“Friday 24. Passed Bird’s Creek early in the morning, [also] Upper Carrying Place, and encamped in Bird’s Lake.” I suspect that this mention of Bird’s Lake is correct, and the earlier mention is the error. Bird’s Lake is probably named for James Bird, the HBC man who was in charge of Edmonton House at the same time NWC explorer David Thompson opened the Kootenais District to the fur trade: Bird was always very interested in what Thompson was doing there.
“Saturday 25. Crossed Logan’s Lake and entered Jack River; at the upper end of the 1st Portage camped.
“Sunday 26. Passed the 2nd and 3rd Portage [of] Hill River and encamped on Knee Lake. The country from the Factory to this place is thickly wooded with the spruce, larch, the Scotch fir, patches of poplars, and dwarf birch, with willow in the vicinity of waters. Generally speaking the surface of the soil is covered with a thick coating of lichen, amongst which the Labrador tea plant grows with great luxuriance. The only other plants I observed are the French willow, and Cranberry, and two other plants with whose names and properties I am not acquainted… The banks, particularly of Hill River, rise to a considerable elevation; in other places they are low and possess a very uninteresting appearance. The soil which lies immediately under the lichen in places consists of a reddish clay, in others a vegetable decomposition with a slight mixture of clay. Large masses of white granite are observed all along the river, and with the exception of some islands in Knee Lake where the Rock is of a very dark red colour, Granite is the only mineral observable as far as Norway House..” The rocks in Knee Lake are magnetite or lodestone, and are magnetic. All the fur traders were familiar with them, and in 1826, Aemilius Simpson wrote about the effect of these islands on his compass. [It’s in my book.]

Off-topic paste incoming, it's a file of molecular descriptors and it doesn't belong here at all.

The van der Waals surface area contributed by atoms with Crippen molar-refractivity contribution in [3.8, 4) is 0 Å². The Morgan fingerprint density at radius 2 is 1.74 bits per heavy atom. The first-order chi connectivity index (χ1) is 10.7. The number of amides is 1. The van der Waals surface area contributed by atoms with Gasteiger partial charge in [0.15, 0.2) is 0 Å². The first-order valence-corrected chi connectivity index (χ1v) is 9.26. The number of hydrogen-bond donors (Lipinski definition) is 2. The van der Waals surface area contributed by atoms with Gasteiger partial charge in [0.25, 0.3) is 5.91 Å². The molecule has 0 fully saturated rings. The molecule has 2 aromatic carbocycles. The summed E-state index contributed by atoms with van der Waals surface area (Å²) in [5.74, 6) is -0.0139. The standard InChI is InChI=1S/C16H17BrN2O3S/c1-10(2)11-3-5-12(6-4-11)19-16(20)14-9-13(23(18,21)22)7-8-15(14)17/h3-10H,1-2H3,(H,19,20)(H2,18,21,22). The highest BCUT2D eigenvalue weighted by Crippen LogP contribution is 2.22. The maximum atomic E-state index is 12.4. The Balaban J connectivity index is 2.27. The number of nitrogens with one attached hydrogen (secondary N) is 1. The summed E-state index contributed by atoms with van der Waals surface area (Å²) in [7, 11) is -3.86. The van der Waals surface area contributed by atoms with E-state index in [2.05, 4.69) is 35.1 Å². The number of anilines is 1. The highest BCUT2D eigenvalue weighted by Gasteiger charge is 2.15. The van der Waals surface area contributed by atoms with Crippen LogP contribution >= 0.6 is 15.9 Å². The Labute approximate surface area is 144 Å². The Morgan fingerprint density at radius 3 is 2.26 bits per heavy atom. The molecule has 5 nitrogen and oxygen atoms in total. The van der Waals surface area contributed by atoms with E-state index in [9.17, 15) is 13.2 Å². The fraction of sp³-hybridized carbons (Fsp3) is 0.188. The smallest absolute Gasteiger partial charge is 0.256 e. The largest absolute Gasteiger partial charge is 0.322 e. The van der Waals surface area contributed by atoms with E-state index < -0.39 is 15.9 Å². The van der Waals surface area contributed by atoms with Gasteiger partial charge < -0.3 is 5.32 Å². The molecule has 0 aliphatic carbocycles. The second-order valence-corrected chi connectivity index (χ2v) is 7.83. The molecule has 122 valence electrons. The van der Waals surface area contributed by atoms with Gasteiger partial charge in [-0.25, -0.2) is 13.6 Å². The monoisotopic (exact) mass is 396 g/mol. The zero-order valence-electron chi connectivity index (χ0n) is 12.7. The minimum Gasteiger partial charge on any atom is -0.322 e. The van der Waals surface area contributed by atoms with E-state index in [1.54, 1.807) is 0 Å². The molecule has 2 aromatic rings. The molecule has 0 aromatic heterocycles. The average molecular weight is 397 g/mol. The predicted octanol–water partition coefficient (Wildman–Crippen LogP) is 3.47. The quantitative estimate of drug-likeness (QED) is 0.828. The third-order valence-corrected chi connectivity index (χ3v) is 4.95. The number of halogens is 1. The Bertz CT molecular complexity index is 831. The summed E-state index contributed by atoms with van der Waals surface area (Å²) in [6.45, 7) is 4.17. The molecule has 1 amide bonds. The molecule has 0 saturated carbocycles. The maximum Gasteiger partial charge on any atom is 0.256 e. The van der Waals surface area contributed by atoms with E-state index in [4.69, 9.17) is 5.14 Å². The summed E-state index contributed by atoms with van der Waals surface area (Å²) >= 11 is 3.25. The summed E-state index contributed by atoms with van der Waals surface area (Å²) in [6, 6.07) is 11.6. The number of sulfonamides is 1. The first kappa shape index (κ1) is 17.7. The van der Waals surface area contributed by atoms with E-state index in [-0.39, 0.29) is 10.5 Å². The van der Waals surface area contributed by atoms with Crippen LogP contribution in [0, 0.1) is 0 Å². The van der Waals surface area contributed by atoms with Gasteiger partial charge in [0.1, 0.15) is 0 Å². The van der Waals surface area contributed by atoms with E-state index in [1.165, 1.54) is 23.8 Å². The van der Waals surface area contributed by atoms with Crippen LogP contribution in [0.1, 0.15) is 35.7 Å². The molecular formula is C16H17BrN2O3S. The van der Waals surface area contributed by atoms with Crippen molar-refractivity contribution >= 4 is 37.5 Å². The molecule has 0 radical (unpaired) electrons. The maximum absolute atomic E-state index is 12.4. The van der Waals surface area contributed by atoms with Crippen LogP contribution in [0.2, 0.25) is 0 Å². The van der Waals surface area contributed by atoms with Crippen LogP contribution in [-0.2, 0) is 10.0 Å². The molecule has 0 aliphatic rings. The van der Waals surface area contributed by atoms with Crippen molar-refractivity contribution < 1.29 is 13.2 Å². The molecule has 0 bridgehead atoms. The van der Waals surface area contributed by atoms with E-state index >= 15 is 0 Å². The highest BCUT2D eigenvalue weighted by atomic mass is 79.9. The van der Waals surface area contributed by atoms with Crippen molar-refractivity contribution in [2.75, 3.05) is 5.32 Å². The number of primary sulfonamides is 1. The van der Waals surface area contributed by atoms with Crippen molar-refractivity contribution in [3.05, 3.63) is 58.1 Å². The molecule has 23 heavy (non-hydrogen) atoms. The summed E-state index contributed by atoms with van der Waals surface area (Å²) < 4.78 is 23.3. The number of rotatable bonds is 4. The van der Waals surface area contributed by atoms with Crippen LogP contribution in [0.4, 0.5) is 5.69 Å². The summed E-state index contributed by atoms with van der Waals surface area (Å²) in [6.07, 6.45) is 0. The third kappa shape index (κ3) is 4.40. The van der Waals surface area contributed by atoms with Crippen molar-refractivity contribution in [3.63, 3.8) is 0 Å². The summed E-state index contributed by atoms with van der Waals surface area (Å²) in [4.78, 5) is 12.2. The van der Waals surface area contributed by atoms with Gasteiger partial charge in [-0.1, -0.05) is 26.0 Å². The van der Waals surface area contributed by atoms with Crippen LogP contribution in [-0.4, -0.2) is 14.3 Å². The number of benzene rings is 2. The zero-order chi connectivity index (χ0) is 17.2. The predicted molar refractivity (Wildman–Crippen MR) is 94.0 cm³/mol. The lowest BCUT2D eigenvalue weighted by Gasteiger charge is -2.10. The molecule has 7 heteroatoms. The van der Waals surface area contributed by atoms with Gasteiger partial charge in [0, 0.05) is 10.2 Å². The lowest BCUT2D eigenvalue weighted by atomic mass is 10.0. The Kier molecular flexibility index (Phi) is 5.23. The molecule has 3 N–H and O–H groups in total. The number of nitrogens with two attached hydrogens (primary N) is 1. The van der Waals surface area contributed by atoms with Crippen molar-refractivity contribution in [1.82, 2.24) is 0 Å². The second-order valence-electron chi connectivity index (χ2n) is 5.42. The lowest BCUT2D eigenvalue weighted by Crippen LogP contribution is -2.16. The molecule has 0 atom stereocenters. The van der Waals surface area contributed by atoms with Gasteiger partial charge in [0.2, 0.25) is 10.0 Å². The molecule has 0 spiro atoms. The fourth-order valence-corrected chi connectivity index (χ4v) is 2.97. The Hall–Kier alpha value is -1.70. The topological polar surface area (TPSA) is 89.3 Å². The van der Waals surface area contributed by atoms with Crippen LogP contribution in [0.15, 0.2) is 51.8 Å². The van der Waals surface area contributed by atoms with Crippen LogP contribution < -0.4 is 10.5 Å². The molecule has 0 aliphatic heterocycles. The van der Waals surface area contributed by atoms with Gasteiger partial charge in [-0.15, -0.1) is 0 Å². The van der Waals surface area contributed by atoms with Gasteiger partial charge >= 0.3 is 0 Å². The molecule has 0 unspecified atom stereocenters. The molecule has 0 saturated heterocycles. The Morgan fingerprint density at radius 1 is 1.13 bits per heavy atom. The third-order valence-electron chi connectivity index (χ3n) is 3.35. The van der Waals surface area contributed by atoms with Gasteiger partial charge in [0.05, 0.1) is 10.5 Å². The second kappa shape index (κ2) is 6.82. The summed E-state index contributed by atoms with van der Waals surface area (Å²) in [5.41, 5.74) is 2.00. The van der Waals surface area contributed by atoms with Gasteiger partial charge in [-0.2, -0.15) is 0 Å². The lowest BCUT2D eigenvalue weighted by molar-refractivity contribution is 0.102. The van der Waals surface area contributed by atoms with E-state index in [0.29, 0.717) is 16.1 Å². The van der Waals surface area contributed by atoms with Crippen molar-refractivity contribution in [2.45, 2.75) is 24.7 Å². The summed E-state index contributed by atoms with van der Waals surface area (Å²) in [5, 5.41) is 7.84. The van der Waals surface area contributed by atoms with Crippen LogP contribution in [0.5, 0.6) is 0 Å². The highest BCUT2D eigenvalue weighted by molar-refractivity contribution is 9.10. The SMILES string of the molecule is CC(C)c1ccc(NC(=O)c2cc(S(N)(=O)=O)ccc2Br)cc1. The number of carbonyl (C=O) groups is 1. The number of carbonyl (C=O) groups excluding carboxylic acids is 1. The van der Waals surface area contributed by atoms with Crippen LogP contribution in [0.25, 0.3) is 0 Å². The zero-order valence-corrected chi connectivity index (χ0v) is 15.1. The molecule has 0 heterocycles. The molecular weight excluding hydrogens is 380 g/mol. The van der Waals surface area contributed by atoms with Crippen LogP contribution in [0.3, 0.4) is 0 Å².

“Monday 27. Passed Knee Lake under sail, the Trout Falls, and encamped at the Upper Knife Handling Place. Cold, cloudy weather. Wind North.” All of these places, except Knee Lake, are portages.
“Tuesday 28. Reached Oxford [House] at 2 o’clock. encamped at the upper end of the Lake.” Obviously Douglas lost interest in the journey at this point, as he hardly wrote in his journal. But it was a steep climb and a wearying journey, and the change of weather, which is indicated in his last posting, might have prevented any journal entries for the next few days.
“Wednesday 29. Encamped at Hill’s Gates.” This was one of the most difficult portages on the route. On the next night they camped at Robertson’s [Robinson’s] Portage, and on Friday at a place he called “Barren.” On August 1st they stopped at the head of Tea River, and on the following day the boats reached Norway House.
And so, after leaving Fort Vancouver, at the mouth of the Columbia River, in March, the men of the York Factory Express are finding their way home again in late July and August. They have a few months of travel yet to go, as they do not normally return to their Pacific coast headquarters until November. Not only that, but they are “climbing the hill” on their way home. At Jasper’s House they will be some 3,400 feet above sea level. They will arrive there in October, hopefully before the snow falls. But in 1835, the year of this journal, they would not miss the heavy first snow of the winter.
If you wish to purchase my book, “The York Factory Express,” you can do so through my publisher, here: http://ronsdalepress.com/york-factory-express-the/ Thank you!
To return to the beginning of this series, go to: http://nancymargueriteanderson.com/first-leg/
When the next leg is posted in a little while, it will appear here: http://nancymargueriteanderson.com/twelfth-leg/
Copyright, Nancy Marguerite Anderson, 2015. All rights reserved.
- James Birnie, 1828-1836
- Fort Nez Perces to Fort Vancouver with the New Caledonia brigade